Clare Doyle, who undertook particularly extensive work for the project, was similarly enthusiastic:

“The opportunity to contribute to the annotations of the online edition was an enjoyable change from the usual essay-based work of the degree course. Initially, I expected to be able to extensively annotate more than the ten poems I had selected as a starting point, but I soon realized that no amount of time spent researching a particular word or phrase would guarantee an outcome of an accurate and relevant annotation; often the most interesting discovery occurred whilst I was searching for information on another poem, and in other cases it was possible to spend hours investigating a word without coming any closer to an explanation. My experiences as part of the project therefore gave me a greater appreciation for the skill and time needed to create an extensively annotated edition of poetry, and has provided me with a greater awareness of the attention required to thoroughly understand and unravel a literary text. Although in some ways I feel that the time I invested into research did not always materialize into useful annotations, the work has greatly improved my ability to effectively use online resources such as Early English Books Online and Literature Online which has had a positive effect on many of my subsequent essays. I feel that this project was especially beneficial for all the students who took part in the way that it enabled us to contribute to the research taking place in the department, demonstrating that through careful close reading, we are able to bring something to a text as well as simply taking from it.”

A significant indication of the enthusiasm that the students felt for Pulter and her poetry was provided by the anonymous creation of a Hester Pulter profile on the social networking site Facebook. At the time of writing, ‘Hester Pulter’ has a network of 129 ‘friends’ linked to her site and from time to time she publishes a new poem, composed in a perfect pastiche of the original Pulter’s style. Once they had owned up to creating the profile, the students responsible, Katie Bell and Stephanie Taylor, put together a wall display for the department, show-casing all the work that had been done on Pulter during the academic year.

From my own perspective, while I feel the project was generally a success, there are a few things I would change. With regards to the technical side of things, I would slightly modify the submission form so that students did not have to submit each annotation separately. The system was initially set up this way due to the limitations of the template available for creating an online form. More broadly, I would devote some of the introductory session on the project to asking the students to think carefully about the words, phrases and images that they would need to annotate. There is some degree of inconsistency in the work produced and some strange omissions from the annotations. This means that, until these omissions are corrected, future users of the website will have to make do without information that would have been extremely useful. I would also take greater advantage of the opportunity presented by the project to encourage students to critically evaluate the online resources to which they have access. Although I provided links to the most reliable and scholarly online resources (such as the Oxford English Dictionary and the Oxford Dictionary of National Biography) many students continued to settle for information generated from internet searches, regardless of its origin. I would also, if possible, find a way of assessing the work produced so that it contributed, even by a small amount, to the final mark for the module. As things stood, the effect of not making the work assessed meant that some students worked far harder than others and this at least partially helps to explain the degree of inconsistency evident in the work produced.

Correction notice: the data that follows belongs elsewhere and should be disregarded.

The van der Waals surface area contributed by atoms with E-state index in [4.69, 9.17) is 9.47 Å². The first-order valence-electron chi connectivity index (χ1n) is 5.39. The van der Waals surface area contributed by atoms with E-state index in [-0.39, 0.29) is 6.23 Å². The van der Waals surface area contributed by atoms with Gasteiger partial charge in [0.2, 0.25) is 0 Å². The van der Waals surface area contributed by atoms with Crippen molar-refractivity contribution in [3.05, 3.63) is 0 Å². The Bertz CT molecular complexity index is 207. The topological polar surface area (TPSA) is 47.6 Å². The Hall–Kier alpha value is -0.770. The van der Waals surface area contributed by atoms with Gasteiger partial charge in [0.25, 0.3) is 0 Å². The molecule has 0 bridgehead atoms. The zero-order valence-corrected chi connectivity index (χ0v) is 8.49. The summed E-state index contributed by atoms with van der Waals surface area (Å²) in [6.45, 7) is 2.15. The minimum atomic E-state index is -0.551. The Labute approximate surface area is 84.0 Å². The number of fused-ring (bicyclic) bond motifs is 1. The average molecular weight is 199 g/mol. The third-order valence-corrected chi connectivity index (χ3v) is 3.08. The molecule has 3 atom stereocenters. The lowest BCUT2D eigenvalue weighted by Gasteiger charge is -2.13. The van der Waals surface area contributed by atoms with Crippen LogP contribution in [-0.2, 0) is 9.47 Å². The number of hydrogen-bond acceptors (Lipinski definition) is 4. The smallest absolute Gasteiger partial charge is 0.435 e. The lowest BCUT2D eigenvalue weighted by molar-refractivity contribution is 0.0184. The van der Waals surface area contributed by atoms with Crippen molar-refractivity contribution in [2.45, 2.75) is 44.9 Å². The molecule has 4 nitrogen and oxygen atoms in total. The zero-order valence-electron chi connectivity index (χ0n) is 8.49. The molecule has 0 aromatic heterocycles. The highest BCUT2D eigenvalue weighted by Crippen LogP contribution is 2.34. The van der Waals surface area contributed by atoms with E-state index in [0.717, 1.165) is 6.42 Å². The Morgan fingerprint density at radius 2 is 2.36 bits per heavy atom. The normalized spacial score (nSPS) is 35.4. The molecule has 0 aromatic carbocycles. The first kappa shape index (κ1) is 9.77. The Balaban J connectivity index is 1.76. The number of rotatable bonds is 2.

Overall, however, we were very pleased with the quality of the work the students produced and were encouraged by their enthusiastic engagement with original research. At Warwick, we now have a useful resource that we will continue using in all future presentations of the ‘Seventeenth-Century Literature and Culture’ module. More generally, the process of annotating poetry introduced a level of skill and a degree of discipline to close reading that could be usefully replicated elsewhere.

References

  1. Mark Robson, ‘Pulter , Lady Hester (1595/6–1678)’,<a href=” http://www.oxforddnb.com/view/article/68094”>Oxford Dictionary of National Biography</a>, Oxford University Press, 2004 [, accessed 10 Jan 2010].
  2. Editing Hester Pulter’ project
  3. Matthew Steggle, ‘The Reinvention of Scholia: Etexts and the Teaching of Early Modern Literature’, Literature Compass 1 (2004) 17c 051, 1-4. DOI 10.1111/j.1741-4113.2004.00051.x
  4. For accounts of the ‘WikiOmeros’ project see Amanda Hopkins, ‘WikiOmeros: technology and textual research in the first year’, Wordplay: The English Subject Centre Magazine 1 (April 2009)  and the description of the project in the projects area of the Subject Centre website.
  5. Alice Eardley, The Complete Works of Lady Hester Pulter (forthcoming: Toronto Centre for Reformation and Renaissance Studies).